Thursday 11 November, 2021

Quote of the Day

”My face looks like a wedding cake that has been left out in the rain.”

  • W.H. Auden

He was right, as you can see here! But good for him.

Musical alternative to the morning’s radio news

Ry Cooder | My Girl Josephine


Long Read of the Day

 Shortage nation: why the UK is braced for a grim Christmas

Nice explainer by Tim Harford on why we run out of petrol when supplies are constrained rather than just putting up the price of a gallon (as economists would recommend).

In the textbooks, a “shortage” doesn’t mean dry pumps or empty shelves: it means that prices spike. They might double or triple. Some will find it impossibly expensive to drive, and others might find their finances ruined because they have no choice but to buy fuel they cannot really afford. But there are no queues; there is always petrol available to those who are willing and able to pay.

Ah, those dreamworld textbooks. The real world is a different place.

An instructive read.

More on Alexis Madrigal’s experience of Covid

Andrew Brown (Whom God Preserve) was not impressed by Madrigal’s experience (mentioned in yesterday’s edition). He writes:

Madrigal’s piece gave off such an extraordinary vibe of terrified Eloi wandering too close to the Morlocks. He and his entire family are vaccinated. He caught something that affected him no worse than a bad cold as the price of a fun fancy weekend in New Orleans. And yet we get paragraph after paragraph of freakouts, and the whole family panicking, because of this enormous catastrophe which disrupted his life for a whole week. Right at the end, he asks the only interesting question, which is how will society cope when Covid becomes low-level and endemic: the only possible answer is “better than you did, chum.”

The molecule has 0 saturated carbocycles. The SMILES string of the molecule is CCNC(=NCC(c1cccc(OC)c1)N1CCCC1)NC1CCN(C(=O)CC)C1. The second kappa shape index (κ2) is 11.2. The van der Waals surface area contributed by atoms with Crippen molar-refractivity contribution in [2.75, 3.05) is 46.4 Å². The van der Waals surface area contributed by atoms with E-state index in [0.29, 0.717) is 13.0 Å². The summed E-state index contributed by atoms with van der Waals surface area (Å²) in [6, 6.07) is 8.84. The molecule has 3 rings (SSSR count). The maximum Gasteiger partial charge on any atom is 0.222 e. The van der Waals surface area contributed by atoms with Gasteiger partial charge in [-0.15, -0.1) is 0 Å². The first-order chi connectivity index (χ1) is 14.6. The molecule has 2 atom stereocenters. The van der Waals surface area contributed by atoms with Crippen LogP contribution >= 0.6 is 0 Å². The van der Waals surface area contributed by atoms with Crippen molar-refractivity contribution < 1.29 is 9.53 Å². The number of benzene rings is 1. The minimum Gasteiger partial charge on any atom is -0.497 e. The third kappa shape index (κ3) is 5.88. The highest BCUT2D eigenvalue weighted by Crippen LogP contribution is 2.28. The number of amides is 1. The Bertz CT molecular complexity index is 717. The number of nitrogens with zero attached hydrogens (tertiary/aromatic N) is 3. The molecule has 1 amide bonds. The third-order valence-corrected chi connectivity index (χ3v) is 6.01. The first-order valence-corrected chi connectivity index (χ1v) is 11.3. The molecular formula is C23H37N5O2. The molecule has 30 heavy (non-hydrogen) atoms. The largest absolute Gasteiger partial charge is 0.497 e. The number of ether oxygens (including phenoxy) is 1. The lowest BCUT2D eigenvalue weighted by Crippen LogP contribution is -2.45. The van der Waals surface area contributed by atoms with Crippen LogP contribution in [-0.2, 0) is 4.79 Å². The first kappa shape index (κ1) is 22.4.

Someone I know who lives in Hong Kong has just sent me pictures of the building opposite where he lives cordoned off by police, and everyone in it tested because someone who lives there tested positive. That’s the price of zero covid and Chinese societies can pay it, for the moment. But there is no way in hell America could be run like that. Poor people just aren’t part of their health planning. So the Eloi are going to remain in a state of ineffective terror while the disease, presumably, slowly loses virulence as it spreads through the Morlocks.

An honest government ad


Nice surprise appearance by Greta Thunberg at the end.

H/T to Andrew Curry — who, incidentally, warns that it’s “not safe for work”. Can’t think why. Readers of this Blog are hardened viewers, surely.

Chart of the Day

Every year, Knight Frank releases data on what it takes to join the 1 per cent in different countries. I always find this data and the disparity between countries to be fascinating. In the UK, $1.8m gets you into the top 1 per cent. Compare that with $280,000 in Brazil or $60,000 in Indonesia.

My commonplace booklet

Eh? (See here)

Hand-build wooden Apple 1 goes on sale

Anyone interested in an Apple I hand built by Steve Jobs and Steve Wozniak circa 1976 has until 11:30 am PST today to make a bid as the rare computer goes up for auction at John Moran Auctioneers outside Los Angeles, California.

The vintage machine is one of the few Apple-I versions encased in koa wood, from the Acacia koa tree that is endemic to Hawaii and was fashionable in the 1970s. The computer was made during the company’s garage start-up days and is only one of six known remaining Koa wood case Apple-I machines in existence.


Oddly enough, my maternal grandfather was a John Moran. And he was also an auctioneer, among other things. He never sold anything like this, though.

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